Sunday, May 28, 2017

First Week in the Lab (5/22/17 – 5/28-17)

     I walked into the laboratory nervous and excited. 5 days a week, 8 hours a day, I felt like a real working adult! The first thing I learned how to do was help Morgan grind meat samples. Morgan also works in the lab and analyzing meat cuts for a cancer project. She’s really sweet and was happy to walk me through the grinding process. Basically, that entailed pulverizing frozen cuts of meat into a fine powder with a mortar and pestle. The meat dust would then be used for tests that could analyze pH, proteolysis, lipid content, etc. It took time and arm strength, but it was fun using the liquid nitrogen to keep the samples cold. The liquid nitrogen evaporated quickly, so there was always a haze of smoke. I felt like a mystical witch brewing potions and spells.
     So far I have learned that research is composed of a lot of sample preparation. When it was time to get started on my own project, I spent my day making buffers and purifying meat, mushrooms and kiwi samples with said buffers into special smoothies of my own concoction. I ended up with a lovely array of brown (mushroom), green (kiwi), and red (beef) solutions. Kiwi has been studied and has shown very strong proteolytic activity on meat, so it also serves as a comparison to the mushrooms samples I’m testing.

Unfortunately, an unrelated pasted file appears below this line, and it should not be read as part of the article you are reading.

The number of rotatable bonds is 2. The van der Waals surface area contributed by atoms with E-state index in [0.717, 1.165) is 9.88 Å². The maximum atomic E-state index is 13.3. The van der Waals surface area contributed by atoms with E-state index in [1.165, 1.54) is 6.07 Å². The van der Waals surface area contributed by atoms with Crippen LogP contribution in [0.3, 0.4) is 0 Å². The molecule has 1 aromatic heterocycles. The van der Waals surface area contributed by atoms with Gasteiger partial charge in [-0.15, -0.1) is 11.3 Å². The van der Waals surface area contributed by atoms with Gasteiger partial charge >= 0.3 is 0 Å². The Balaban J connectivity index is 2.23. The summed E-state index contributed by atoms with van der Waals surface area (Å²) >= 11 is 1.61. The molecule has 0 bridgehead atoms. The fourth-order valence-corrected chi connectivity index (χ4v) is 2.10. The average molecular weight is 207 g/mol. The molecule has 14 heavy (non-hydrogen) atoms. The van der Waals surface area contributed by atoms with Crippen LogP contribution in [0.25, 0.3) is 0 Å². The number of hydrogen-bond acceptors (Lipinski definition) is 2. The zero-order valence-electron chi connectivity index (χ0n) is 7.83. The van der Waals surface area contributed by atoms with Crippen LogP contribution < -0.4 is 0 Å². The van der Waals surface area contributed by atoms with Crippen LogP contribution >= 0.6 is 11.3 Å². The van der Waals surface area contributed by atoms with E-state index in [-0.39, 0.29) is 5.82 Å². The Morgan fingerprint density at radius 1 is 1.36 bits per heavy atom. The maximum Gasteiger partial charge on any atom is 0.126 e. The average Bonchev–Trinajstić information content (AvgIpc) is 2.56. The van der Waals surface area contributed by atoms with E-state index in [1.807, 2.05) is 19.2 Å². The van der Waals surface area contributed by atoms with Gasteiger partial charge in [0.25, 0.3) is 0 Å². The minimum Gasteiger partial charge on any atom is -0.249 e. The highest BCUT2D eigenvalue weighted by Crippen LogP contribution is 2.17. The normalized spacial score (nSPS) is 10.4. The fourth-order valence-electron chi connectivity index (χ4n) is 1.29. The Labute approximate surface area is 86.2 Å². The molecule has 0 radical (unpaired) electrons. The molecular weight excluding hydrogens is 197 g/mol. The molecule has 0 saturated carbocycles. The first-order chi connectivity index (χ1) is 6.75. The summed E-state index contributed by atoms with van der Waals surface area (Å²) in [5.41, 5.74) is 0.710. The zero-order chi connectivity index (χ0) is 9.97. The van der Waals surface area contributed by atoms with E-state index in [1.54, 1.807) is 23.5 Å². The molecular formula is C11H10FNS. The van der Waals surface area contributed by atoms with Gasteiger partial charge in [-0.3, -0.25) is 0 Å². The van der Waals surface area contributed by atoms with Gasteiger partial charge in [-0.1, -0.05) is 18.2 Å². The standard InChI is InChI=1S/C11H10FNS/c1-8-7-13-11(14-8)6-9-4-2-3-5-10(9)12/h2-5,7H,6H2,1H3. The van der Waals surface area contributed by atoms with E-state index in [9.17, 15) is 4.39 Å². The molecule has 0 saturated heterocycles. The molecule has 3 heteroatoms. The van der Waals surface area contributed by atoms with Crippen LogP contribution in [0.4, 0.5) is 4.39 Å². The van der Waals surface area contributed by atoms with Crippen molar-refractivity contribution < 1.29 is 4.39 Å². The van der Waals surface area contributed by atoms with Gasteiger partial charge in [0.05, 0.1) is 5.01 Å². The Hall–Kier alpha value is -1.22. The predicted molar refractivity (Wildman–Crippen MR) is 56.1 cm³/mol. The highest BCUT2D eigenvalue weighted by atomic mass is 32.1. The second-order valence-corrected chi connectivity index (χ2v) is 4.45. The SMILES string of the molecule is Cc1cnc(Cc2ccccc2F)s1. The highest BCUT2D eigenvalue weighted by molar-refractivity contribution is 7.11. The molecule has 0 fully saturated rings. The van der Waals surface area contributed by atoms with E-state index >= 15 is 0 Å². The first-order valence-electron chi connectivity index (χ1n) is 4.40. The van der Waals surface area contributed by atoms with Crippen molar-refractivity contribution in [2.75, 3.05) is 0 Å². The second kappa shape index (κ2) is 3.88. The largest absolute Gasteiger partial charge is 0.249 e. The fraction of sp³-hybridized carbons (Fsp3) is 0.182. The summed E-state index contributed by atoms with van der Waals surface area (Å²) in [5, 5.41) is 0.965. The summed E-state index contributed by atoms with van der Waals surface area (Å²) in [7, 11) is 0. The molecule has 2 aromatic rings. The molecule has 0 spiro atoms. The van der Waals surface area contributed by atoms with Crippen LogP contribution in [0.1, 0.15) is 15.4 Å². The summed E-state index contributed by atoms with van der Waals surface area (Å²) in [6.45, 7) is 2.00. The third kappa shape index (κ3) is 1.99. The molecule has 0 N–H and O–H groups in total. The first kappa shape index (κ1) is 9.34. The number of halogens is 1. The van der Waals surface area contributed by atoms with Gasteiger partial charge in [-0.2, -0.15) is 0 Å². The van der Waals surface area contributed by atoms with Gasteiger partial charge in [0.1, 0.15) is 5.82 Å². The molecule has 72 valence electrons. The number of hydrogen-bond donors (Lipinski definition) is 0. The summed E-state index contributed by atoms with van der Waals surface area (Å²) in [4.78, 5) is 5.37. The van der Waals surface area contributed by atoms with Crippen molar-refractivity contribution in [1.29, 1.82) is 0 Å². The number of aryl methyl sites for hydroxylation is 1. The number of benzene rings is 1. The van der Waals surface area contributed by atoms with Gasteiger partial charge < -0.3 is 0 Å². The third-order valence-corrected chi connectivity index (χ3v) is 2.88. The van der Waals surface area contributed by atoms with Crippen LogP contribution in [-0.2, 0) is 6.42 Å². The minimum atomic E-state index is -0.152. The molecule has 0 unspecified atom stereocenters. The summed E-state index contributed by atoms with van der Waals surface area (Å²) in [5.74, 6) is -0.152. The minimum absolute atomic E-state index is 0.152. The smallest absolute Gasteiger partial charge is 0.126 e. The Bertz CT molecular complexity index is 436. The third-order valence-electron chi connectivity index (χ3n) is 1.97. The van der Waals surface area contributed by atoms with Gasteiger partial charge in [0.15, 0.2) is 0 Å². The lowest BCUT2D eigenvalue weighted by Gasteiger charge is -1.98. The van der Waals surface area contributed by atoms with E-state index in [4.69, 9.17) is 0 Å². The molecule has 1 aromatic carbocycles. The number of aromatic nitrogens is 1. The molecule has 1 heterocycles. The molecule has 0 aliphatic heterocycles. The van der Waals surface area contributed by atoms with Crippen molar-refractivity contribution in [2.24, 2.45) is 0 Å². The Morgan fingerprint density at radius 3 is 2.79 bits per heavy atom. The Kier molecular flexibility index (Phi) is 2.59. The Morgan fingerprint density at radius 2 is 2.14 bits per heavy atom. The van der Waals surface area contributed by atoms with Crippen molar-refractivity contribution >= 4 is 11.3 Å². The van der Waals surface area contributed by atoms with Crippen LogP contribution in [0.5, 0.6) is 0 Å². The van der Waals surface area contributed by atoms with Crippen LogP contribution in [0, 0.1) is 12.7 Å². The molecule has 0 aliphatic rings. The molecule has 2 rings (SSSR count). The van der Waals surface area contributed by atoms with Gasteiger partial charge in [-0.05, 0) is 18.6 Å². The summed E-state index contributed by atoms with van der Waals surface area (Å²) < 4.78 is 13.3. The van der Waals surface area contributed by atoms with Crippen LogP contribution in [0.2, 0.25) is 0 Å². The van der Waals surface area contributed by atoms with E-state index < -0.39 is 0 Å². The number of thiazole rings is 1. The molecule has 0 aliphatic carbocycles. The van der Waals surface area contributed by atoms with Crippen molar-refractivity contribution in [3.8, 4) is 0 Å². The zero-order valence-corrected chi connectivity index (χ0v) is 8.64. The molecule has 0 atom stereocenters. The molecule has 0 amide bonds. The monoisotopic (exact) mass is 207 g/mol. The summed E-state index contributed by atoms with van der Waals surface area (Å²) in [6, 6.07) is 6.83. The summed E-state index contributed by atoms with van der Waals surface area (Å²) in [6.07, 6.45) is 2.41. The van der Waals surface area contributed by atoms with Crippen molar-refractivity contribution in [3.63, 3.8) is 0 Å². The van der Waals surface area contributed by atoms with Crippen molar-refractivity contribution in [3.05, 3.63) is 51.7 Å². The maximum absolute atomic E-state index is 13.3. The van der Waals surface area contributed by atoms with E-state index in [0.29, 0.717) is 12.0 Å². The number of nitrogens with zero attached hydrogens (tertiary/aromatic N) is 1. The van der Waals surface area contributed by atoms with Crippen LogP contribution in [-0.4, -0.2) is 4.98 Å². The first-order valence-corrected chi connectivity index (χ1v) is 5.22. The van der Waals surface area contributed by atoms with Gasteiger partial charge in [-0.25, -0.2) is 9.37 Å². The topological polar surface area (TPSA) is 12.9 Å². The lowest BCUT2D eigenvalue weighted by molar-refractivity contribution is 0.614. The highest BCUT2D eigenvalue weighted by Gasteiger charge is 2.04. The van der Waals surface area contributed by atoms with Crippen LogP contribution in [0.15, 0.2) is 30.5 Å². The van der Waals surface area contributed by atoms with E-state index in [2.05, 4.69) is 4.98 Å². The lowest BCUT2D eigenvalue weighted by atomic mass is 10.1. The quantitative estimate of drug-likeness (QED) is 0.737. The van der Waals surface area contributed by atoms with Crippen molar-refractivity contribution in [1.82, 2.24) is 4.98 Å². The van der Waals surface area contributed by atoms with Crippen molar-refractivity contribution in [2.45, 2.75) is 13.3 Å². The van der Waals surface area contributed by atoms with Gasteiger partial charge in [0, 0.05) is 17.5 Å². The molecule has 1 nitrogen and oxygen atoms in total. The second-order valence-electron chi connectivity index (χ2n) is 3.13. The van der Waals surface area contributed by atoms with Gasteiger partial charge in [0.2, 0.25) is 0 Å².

After lab it was time for quizbowl practice, which is every Tuesday and Thursday night. In preparation for the Regional Meat Conference (RMC) Undergraduate Quizbowl Competition, me and three other girls, Morgan, Carolina, and Bailie, were being coached by Tori and Trey, two meat science graduate students. I am really excited for the RMC! We are driving from Ohio to Texas, and making pit stops at Memphis and Nashville, so it’s a road trip through the Southern United States.
     I also learned to make gels for SDS-PAGE, which were tricky. Sometimes the liquid for the gels would leak out of the holder, and I would have to start over, but I ended up with three lovely gels. They were stained with a blue dye overnight, and the next day, when I imaged the gels, they looked pretty good. The first week is a success! I made more gels the rest of the week to get familiar with the procedure.
     A huge thank you to Michelle, who spent the week teaching me how to make buffers and gels. Michelle is a treasure trove of knowledge who has done most of the procedures used in the lab and acted as my teacher.

Last Week in the Lab (7/31/17 – 8/7/17)

     This week I injected two eye of round roasts with water (the control) and mushroom solution to compare cook loss, pH, shear force, col...